Budding artists at the Lewisham School of Muralism have been transforming walls in their own home this quarter, while their home learning continues during lockdown.
The Lewisham School of Muralism was launched in 2020 with the goal to train the next generation of muralists. However, with the tough lockdown measures, the school had to adapt and ask the students to create a mural in their own home, whilst moving their learning to an online environment. In this article we get to hear from student Rizwan Mirza, who tells us all about his project, and how it came to life.
"My mural artwork came about after a Zoom conversation with Patricio and my classmates about the contents of my studio-apartment. I am in the process of leaving my flat, so I have lots of boxes surrounding me, many filled, others empty. It was suggested that this could be the starting point to formulate an idea.
My artwork is often inspired by my cultural heritage, and over recent years I have been learning more about geometry, and specifically Islamic geometry, which are very present in urban architecture in Islamic regions.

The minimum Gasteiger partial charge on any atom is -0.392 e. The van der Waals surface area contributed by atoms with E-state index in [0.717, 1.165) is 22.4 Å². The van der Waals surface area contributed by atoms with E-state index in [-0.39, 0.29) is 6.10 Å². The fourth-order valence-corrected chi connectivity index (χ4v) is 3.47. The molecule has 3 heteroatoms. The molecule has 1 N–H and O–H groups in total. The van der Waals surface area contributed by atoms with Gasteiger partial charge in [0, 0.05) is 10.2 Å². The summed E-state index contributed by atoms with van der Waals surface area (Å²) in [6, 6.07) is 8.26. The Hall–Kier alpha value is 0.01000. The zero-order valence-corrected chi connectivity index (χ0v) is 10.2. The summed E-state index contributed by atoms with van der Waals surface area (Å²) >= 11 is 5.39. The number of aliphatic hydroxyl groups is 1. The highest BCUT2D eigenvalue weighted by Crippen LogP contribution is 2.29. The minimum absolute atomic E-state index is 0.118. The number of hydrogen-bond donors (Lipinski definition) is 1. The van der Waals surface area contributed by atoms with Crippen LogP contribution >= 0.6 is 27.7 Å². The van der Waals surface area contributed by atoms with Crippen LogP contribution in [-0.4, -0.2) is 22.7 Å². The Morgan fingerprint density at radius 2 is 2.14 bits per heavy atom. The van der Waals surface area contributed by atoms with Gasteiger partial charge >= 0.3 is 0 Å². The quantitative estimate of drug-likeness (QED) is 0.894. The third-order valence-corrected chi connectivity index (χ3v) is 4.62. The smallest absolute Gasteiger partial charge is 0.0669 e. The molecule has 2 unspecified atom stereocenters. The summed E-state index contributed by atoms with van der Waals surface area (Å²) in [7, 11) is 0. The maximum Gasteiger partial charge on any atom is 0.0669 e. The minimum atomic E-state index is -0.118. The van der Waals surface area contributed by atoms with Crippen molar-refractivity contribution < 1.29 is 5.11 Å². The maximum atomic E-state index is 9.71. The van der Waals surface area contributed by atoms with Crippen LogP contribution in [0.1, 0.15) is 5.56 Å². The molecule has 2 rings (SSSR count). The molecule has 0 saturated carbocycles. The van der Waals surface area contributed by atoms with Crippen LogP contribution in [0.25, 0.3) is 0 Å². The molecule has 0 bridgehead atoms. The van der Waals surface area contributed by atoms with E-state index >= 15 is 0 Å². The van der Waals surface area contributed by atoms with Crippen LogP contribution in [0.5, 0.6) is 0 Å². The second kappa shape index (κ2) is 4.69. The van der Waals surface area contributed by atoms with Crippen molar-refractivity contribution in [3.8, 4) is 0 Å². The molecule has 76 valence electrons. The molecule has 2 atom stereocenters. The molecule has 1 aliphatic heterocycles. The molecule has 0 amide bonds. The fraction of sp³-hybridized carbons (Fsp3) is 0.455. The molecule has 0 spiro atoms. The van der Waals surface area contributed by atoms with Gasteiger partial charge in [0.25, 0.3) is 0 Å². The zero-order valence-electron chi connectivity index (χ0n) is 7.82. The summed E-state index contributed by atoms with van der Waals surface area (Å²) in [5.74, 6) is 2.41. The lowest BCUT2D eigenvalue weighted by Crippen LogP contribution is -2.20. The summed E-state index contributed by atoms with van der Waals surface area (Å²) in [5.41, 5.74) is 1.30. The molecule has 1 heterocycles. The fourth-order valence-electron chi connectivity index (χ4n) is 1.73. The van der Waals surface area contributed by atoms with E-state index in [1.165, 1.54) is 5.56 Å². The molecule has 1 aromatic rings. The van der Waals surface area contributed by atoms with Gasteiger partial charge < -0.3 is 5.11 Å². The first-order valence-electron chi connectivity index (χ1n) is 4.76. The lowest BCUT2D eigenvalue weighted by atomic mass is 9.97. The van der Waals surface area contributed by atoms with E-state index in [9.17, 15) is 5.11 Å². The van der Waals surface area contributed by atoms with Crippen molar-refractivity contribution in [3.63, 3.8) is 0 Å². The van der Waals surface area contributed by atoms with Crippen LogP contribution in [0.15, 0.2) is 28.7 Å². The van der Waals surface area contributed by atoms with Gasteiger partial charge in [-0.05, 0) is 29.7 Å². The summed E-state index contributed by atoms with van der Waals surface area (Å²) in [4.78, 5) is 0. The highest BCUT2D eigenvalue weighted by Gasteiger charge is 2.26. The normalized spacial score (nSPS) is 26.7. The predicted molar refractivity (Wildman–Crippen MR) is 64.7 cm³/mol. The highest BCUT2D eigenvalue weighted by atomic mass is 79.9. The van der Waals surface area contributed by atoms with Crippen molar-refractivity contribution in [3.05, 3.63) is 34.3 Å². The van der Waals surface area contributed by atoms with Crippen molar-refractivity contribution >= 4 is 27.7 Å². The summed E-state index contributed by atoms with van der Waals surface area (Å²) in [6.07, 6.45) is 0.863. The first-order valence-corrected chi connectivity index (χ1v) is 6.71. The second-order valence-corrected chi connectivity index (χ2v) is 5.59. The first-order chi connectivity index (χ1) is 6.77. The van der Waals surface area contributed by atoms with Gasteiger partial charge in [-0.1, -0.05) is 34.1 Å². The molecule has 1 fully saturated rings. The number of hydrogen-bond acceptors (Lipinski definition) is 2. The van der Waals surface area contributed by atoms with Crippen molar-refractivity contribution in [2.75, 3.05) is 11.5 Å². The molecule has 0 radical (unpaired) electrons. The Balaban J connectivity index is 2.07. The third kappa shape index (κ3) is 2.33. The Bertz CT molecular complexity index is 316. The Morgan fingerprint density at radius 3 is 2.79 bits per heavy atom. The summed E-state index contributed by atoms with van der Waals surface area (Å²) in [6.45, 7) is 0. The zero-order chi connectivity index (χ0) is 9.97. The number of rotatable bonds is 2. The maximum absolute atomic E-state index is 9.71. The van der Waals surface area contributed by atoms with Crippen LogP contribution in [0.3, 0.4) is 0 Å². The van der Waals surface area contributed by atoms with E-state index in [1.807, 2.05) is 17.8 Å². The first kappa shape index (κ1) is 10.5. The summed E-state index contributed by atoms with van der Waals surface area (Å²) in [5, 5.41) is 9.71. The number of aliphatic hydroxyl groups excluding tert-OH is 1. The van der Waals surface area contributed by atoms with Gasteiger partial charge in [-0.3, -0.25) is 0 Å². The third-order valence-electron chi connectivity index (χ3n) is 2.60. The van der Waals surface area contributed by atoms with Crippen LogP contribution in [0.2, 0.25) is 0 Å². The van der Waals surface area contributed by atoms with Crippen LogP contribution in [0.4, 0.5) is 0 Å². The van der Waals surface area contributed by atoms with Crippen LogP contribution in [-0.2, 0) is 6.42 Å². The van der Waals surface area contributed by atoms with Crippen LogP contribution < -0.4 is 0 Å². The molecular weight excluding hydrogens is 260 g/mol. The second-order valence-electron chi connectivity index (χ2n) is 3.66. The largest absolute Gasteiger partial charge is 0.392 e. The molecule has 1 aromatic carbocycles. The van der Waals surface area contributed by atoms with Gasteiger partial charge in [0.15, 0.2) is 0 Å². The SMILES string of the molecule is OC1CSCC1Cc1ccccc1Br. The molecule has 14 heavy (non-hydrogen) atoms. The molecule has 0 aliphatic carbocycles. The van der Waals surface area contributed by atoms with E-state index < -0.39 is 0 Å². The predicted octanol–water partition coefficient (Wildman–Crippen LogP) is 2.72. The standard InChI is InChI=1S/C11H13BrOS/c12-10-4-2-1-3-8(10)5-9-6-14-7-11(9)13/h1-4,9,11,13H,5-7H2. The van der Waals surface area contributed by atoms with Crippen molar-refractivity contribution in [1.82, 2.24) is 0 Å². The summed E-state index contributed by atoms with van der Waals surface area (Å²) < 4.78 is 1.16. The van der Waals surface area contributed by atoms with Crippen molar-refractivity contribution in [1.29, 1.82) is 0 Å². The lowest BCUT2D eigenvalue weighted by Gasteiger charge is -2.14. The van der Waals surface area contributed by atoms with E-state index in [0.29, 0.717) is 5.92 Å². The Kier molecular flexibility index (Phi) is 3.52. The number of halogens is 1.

I think it's interesting that when we move home, we could be transporting our belongings in cube-shaped boxes, leaving one cube to move to another (or if they are stacked together a tower block). I was interested in tessellation as a way to amplify the repetition of our rituals – and particularly the repetition of our rituals during lockdown.
I live alone in my studio-apartment, so after bouncing ideas off my fellow classmates and a close friend, I selected a wall to paint which is most centrally located. My studio is mainly open-plan, so I can see the mural from different viewpoints. I originally wanted to avoid painting directly onto the wall, and was going to sacrifice one of my larger packing boxes in the name of art; however, I soon realised the difficulty of working on cardboard as a canvas. After a few attempts at drawing on cardboard, I went to painting directly on the wall.
In total, I spent 5 to 6 days working on the mural. This involved prepping the wall, and some technical work scaling my geometric design to ensure it fitted the space. The work borrows heavily from Islamic geometric design using the six-pointed star (Star of David), but within the design the eye can detect other signature structures and motifs including hexagons, rhombi and cubes. I have slowly been sharing images of the mural with some of my neighbours, close friends and colleagues, and their feedback has been positive.
I had been hitting creative block after block during the pandemic and lockdown, but Patricio’s class has offered an opportunity to challenge myself creatively and mentally."